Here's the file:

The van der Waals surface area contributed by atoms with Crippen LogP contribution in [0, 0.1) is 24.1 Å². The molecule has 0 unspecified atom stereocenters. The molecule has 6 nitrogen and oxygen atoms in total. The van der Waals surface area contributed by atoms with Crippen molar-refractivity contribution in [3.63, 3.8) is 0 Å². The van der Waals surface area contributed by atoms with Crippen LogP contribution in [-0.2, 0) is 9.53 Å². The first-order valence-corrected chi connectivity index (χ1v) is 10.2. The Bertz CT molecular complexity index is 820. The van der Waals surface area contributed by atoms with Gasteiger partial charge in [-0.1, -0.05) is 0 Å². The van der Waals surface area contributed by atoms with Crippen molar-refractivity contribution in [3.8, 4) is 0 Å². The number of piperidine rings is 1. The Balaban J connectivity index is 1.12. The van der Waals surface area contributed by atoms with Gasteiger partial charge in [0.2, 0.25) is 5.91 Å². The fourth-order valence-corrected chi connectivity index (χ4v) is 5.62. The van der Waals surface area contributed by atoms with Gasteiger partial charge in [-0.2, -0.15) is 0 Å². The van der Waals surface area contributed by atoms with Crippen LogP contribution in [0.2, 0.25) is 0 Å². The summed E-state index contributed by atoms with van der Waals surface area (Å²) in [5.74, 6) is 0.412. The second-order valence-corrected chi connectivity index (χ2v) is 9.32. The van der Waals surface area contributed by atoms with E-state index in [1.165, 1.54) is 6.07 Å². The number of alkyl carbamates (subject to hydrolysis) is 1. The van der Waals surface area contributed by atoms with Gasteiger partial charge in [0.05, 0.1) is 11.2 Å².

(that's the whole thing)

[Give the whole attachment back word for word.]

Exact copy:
The van der Waals surface area contributed by atoms with Crippen LogP contribution in [0, 0.1) is 24.1 Å². The molecule has 0 unspecified atom stereocenters. The molecule has 6 nitrogen and oxygen atoms in total. The van der Waals surface area contributed by atoms with Crippen molar-refractivity contribution in [3.63, 3.8) is 0 Å². The van der Waals surface area contributed by atoms with Crippen LogP contribution in [-0.2, 0) is 9.53 Å². The first-order valence-corrected chi connectivity index (χ1v) is 10.2. The Bertz CT molecular complexity index is 820. The van der Waals surface area contributed by atoms with Gasteiger partial charge in [-0.1, -0.05) is 0 Å². The van der Waals surface area contributed by atoms with Crippen molar-refractivity contribution in [3.8, 4) is 0 Å². The number of piperidine rings is 1. The Balaban J connectivity index is 1.12. The van der Waals surface area contributed by atoms with Gasteiger partial charge in [0.2, 0.25) is 5.91 Å². The fourth-order valence-corrected chi connectivity index (χ4v) is 5.62. The van der Waals surface area contributed by atoms with Gasteiger partial charge in [-0.2, -0.15) is 0 Å². The van der Waals surface area contributed by atoms with Crippen LogP contribution in [0.2, 0.25) is 0 Å². The summed E-state index contributed by atoms with van der Waals surface area (Å²) in [5.74, 6) is 0.412. The second-order valence-corrected chi connectivity index (χ2v) is 9.32. The van der Waals surface area contributed by atoms with E-state index in [1.165, 1.54) is 6.07 Å². The number of alkyl carbamates (subject to hydrolysis) is 1. The van der Waals surface area contributed by atoms with Gasteiger partial charge in [0.05, 0.1) is 11.2 Å².